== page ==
After discovery of gold on Lynx Creek in the spring of 1863, the Dewey area was settled around the summer 1863 by pioneer prospector, rancher and Indian-fighter King Woolsey (1832–1879), who founded the Agua Fria Ranch, in what was then known as "Woolsey Valley," to supply the miners. Woolsey used stones from a prehistoric ruin to build his ranch house, built an irrigation system off the Agua Fria (probably part of a prehistoric system), and introduced some of the first cattle into newly organized Yavapai County (1864). At the "falls" of the Agua Fria at present Humboldt, Woolsey built a small quartz mill to work gold ores from the nearby hills and a small water-powered grist mill. During 1864, he led the storied Woolsey Expeditions to the east in retaliatory raids on Apache and in search of gold; all failed to find a new Eldorado. All these activities caused his bankruptcy, and sale of the ranch property to the Bowers Brothers, sutlers at Fort Whipple. The brothers continued to use the house and farm the lands to supply the region with corn, barley, and other agricultural products. (The ruins of Woolsey's ranch house can still be seen between the old Black Canyon Highway and the Agua Fria River about one mile north of Humboldt. The property is listed on the National Register of Historic Places.)

The isolation of the region came to an end in 1898. The Prescott & Eastern Railroad was built from near Prescott to Mayer (later it was extended all the way to Crown King). The P & E followed along the Agua Fria and built sidings at Cherry Creek Siding (Dewey Post Office), and Val Verde, the site of a smelter built by the Val Verde Smelting Company—a large plant at the site of Humboldt. The Agua Fria post office closed in 1895. When a new post office opened in 1898, the community was renamed Dewey, probably to honor Admiral Dewey's great victory that year at the Battle of Manila—this was the height of the Spanish-American War. Another post office was established at Val Verde (Humboldt) in 1899.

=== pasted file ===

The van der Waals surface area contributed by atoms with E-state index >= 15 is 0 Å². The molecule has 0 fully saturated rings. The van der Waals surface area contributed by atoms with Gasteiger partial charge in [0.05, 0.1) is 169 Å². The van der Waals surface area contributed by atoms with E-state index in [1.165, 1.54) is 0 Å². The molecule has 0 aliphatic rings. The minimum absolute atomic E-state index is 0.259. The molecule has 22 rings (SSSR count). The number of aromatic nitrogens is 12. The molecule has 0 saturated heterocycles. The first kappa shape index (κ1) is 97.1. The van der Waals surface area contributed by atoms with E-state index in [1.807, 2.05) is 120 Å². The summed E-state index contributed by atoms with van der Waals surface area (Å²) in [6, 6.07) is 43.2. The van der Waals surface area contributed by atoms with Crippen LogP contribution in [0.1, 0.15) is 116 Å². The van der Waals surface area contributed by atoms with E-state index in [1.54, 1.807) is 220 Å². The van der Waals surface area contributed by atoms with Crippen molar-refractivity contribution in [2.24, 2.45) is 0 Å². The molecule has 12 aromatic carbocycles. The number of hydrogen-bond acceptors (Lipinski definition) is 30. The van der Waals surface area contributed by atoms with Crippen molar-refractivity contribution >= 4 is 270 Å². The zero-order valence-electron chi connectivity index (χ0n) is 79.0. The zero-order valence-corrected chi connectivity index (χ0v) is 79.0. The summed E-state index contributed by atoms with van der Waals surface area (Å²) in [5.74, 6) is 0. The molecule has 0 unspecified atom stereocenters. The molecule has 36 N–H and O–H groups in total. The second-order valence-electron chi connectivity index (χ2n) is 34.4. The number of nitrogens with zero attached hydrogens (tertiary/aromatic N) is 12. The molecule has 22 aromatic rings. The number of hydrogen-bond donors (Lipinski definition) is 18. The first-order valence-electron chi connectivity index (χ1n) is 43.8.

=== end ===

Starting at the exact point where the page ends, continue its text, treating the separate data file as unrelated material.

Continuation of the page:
In 1902 the Val Verde smelter burnt to the ground. A new company was formed, the Consolidated Arizona Smelting Company, which built a giant smelting plant upon the ashes of the Val Verde works. This operation served not only local mines, but operations throughout the then Arizona Territory. The town was renamed Humboldt in 1905 to honor Baron Alexander von Humboldt, who had visited New Spain early in the 19th century and predicted that greater riches would be found to the north (interpreted by early twentieth century promoters as the Bradshaw Mountains region). The smelter and the railroads into the Bradshwas created probably the most widespread mining boom in the county. By 1907 the population had reached 1,000. With two daily trains, business in the town boomed and the city decided to showcase their development by hosting a Labor Day celebration that year. The celebration featuring a parade on Main Street became an annual tradition, now organized by the Agua Fria Chamber of Commerce and held on the last Saturday in September.

The Humboldt smelter operation went through a half decade of reorganization after the Panic of 1907 deflated the local mining boom. Revival came during the high mineral market prices of the World War I era, when the smelting plant operated in conjunction with the Blue Bell Mine, the one productive copper mine in the Bradshaw Mountains. The train connected the mine (south of Mayer) with the smelter, which kept the town prosperous. Many of Humboldt's historic buildings date from the early twentieth century period.